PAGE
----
Advanced data analytics solutions designed for hospital medicine can empower health systems to optimize operational efficiency and profitability during this recovery period.

Hospitals have been on a roller coaster ride the past couple of years. Is it over yet?

The COVID-19 Omicron surge is calming down, at least for now, but many hospitals are still struggling financially. Some areas of hospital performance remain depressed, and HCOs are still facing labor shortages and supply chain issues, which drive up costs.

In January, the Kaufman-Hall National Hospital Flash Report was released. The Flash Report, which analyzed and compiled data from more than 900 hospitals, contains a wealth of information that yields some critical industry insights. Let’s dig in.

  1. Overall hospital performance remains below pre-pandemic levels, but is showing steady improvement. Compared to year-end 2020, when profit was nonexistent, hospitals are now operating in the black, with a margin of 2-4%. This may be a new normal that reflects movement of care from acute settings to telehealth, urgent care, and retail care settings. Hospitals will need to carefully analyze their own data to determine root causes and changes. Advanced data analytics solutions designed for hospital medicine can empower health systems to optimize operational efficiency and profitability.
  2. Volumes softened at the end of 2021, but LOS increased, suggesting an increase in case severity. Patient discharges were below budget for all regions of the United States, but rose year-over-year for four out of five regions. Average length of stay also rose year-over-year for all five regions, especially for medium-sized hospitals. This increase in length of stay suggests a higher case mix index, representing sicker patients overall. Reducing length of stay will require that hospitals carefully assess this change to determine what must be adjusted to accommodate a sicker patient population.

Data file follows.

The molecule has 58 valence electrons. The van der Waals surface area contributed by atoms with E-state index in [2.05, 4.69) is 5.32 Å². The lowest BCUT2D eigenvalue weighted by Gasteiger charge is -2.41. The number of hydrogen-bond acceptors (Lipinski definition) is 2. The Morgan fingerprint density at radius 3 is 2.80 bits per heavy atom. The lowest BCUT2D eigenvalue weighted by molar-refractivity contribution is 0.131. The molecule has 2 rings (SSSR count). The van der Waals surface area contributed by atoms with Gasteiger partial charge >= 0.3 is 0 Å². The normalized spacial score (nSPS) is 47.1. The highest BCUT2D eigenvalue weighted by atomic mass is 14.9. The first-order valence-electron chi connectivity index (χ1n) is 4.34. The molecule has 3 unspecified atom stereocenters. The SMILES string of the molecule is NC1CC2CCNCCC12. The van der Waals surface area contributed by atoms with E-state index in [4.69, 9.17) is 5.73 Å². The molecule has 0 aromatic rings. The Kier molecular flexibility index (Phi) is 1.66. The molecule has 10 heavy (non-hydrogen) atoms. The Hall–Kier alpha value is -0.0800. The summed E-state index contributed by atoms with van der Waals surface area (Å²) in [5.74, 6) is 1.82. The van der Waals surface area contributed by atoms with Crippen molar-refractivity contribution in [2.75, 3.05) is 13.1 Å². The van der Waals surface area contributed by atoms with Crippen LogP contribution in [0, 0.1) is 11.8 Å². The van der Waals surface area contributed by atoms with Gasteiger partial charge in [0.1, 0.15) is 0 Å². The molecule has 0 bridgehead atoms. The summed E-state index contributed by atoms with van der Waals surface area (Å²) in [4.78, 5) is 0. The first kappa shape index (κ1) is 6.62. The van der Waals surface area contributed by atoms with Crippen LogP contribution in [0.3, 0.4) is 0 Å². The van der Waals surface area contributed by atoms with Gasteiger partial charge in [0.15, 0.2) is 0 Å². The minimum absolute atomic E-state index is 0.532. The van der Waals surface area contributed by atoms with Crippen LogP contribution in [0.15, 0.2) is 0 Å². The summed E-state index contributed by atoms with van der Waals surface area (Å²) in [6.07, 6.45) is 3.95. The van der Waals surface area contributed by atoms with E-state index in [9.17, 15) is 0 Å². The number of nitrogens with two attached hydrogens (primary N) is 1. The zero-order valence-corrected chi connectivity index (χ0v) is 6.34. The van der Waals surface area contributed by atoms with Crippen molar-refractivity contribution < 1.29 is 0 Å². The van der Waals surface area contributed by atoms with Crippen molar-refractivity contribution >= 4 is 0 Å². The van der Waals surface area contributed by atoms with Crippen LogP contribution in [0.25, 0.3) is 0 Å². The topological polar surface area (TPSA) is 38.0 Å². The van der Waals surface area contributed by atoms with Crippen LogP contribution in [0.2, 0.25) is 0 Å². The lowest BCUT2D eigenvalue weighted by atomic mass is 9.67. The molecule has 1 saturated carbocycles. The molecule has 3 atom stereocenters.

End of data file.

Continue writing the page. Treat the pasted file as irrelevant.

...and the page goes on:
3. Consumers may still be postponing care. Although outpatient surgical revenue has been experiencing a year-over-year increase since 2019, it still lags behind pre-pandemic levels. This suggests that more care has been skipped or postponed during the pandemic than previously suspected. Recurrent variant surges may be to blame for erratic numbers of surgeries. Hospitals will need to aggressively contact those who may have fallen off the schedule to get care paths back on track. Reassurance of safety protocols and communication of strict standards of care will be key.
  4. Labor expenses and shortages are significant challenges. Both total expenses and labor expenses per adjusted discharge rose year-over-year and were above budget for four out of five U.S. geographical regions. The West had the largest increases, with expenses up 17% (total expenses) and 28.8% (labor expenses). These numbers reflect a shortage in the health care labor market and reliance on more expensive labor sources, such as overtime and agency staff. Full-time equivalents (FTEs) per adjusted occupied bed (AOB) were below budget for all regions. This rapid rise in overall expenses, especially labor, is a huge concern for hospitals as they struggle with low margins. Staffing and recruitment of critical workers is a challenge for many industries, and health care is no exception. Without enough staff, hospitals find themselves in the position of closing beds, creating a downward spiral for financial health.

Challenges Ahead for Hospitals

While the news isn’t all bad, optimism for hospitals is cautious. Huge challenges exist in the labor market, resulting in hospitals budgeting to increase their internal minimum wages, offer bonuses and retention packages, and raise salaries overall.

As supply expenses increase, it becomes necessary for hospitals to become very efficient and to competitively negotiate for payer contracts. At the same time, payers are nervous about the risk involved in long-term effects of COVID-19 patients and the increase in chronic disease.

According to a November 2021 article in Fierce Healthcare, this is expected to lead to a large increase in health care costs for consumers, just to keep hospital systems afloat. This trend also is expected to drive further mergers of health care companies, joint ventures, and outsourcing of some service lines. One thing is for certain: Health care is changing rapidly while trying to reach an equilibrium.

To manage the rapidly shifting landscape, accurate and timely data is required. Health care leadership must have accurate information to make vital decisions and gain insight into the local market. Rapidly evolving systems require confidence in action plans that work. To gain more insight than ever before, d2i works with your data to find the right pieces to form plans for the future. Contact d2i — Our hospital medicine data analysts are ready to show you what our powerful performance analytics applications can do.